Small changes can make big differences
October 18, 2011
By Tom Corrigan
A can or two of paint.
The above might be just the answer if you are looking to quickly and inexpensively refresh or renew a room or rooms.
“If you are willing to use some elbow grease, painting is one thing you can do,” said Cindy Dornon, an interior designer with Urbanity, an Issaquah home décor store.
At Issaquah’s Lowe’s, Assistant Store Manager Daniel Pena said essentially the same.
“The quickest thing to do in the area of home improvement is to paint,” Pena said.
Both also talked about not having to do an entire room, but instead applying some color to one wall or entranceway, creating an accent wall.
According to Pena, the current color trend is toward grays.
“But you can never go wrong with bright colors,” he added.
For example, red is perfect for sharpening up a room and it’s a color lots of people think of when they picture an accent wall.
By the way, if you’re not in the mood to paint, Pena said new curtains are a great way to add color to a room. He also talked a bit about wallpaper, which he said has undergone some changes over the years.
Most newer wallpaper is meant, he said, to add texture or a fabric feel to your walls. The instructions for hanging it have changed as well. There is no need to wet the pieces before they go up on your wall; just glue them in place. Pena did add one note of caution. Because of uneven surfaces, newer wallpaper isn’t always readily washable. If you have small children or otherwise have a wall that gets a lot of contact, wallpaper might not be for you.
Another quick, easy way to change your surroundings is to rearrange those surroundings, Dornon said. In other words, move your accessories or your furniture.
“Lots of people have the tendency to puts things in one place and leave it there for years,” she added.
Lamps and lighting obviously are functional as well as decorative. Dornon said because of the lack of sunlight through much of the year in the Northwest, having the proper lighting in a room can be very important.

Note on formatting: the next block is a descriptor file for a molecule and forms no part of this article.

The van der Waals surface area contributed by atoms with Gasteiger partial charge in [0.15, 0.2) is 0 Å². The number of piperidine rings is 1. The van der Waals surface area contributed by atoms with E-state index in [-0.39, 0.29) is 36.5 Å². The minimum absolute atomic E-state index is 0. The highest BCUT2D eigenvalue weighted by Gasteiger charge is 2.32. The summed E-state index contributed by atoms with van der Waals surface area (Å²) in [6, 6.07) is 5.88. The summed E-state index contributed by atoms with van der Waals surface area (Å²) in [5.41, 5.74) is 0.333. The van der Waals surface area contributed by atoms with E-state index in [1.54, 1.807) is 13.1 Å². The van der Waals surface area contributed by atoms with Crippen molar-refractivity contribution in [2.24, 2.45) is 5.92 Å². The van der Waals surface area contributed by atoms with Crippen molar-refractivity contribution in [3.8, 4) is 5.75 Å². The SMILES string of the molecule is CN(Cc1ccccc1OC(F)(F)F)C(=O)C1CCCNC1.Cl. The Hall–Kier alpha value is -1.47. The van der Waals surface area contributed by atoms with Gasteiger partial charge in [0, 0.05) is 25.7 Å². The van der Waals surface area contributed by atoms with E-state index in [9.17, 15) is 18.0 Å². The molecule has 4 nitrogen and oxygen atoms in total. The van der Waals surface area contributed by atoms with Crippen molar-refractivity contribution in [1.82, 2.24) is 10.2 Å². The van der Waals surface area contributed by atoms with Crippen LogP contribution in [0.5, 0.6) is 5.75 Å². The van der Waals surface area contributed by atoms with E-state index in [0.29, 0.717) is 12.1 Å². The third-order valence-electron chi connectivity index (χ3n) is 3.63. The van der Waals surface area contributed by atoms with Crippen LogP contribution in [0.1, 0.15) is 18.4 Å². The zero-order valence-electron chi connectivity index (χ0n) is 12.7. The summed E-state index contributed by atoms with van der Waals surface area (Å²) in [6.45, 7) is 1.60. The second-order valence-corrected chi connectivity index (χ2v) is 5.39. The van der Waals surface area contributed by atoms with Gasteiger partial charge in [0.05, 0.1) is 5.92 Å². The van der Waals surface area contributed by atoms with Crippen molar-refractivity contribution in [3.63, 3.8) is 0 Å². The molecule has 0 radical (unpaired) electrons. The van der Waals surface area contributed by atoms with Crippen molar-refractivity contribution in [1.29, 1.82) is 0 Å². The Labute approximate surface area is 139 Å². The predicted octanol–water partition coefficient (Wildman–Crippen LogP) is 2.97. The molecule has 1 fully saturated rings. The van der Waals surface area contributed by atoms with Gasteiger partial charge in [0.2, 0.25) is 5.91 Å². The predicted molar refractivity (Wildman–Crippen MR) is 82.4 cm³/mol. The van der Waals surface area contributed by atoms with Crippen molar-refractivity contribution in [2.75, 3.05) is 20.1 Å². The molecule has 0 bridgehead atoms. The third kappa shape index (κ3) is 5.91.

If you really feel as if you are in a rut, Dornon said bringing a professional decorator in for at least a consultation is money well spent. She added that going with someone local, rather than hunting for a big name in Seattle, obviously will save you money.
For her design projects, Dornon said she is not attached to any one particular style. Instead, she likes to look at a room and see how it is used, coming up with individualized plans. Among other positives, Dornon believes such a plan can cut down on impulse purchases of things for the home, items that either don’t fit or are not needed.
Because of the sluggish economy, Dornon believes more people are redecorating or remodeling their homes instead of buying new homes. She urged at least one note of caution when it comes to large-scale remodels or additions, saying people sometimes don’t take fully into account how the space is going to be lived in, how it’s going to be used.
Pena spent a few minutes talking about renewing specific rooms. For bathrooms, he suggested rather than going through a major remodel, try replacing fixtures such as faucets.
“This can save you a lot of money and make the sink and tub look new,” he said.
You might also think about adding a pre-built vanity.
Kitchens are another room people often want to make over with a major remodel. Pena said one obvious alternative is replacing fixtures, as in the bathroom. Pena also talked about painting or putting new covering or doors on your cabinets rather than building new ones. He suggested retiling a countertop instead of using expensive new marble or granite.
Pena said the Lowe’s website contains instructions regarding many redecorating or do-it-yourself projects. Learn more and find store locations at www.lowes.com.
Open for four years, Urbanity is at 775 N.W. Gilman Blvd., near Target. Learn more at www.urbanityhomedecor.com.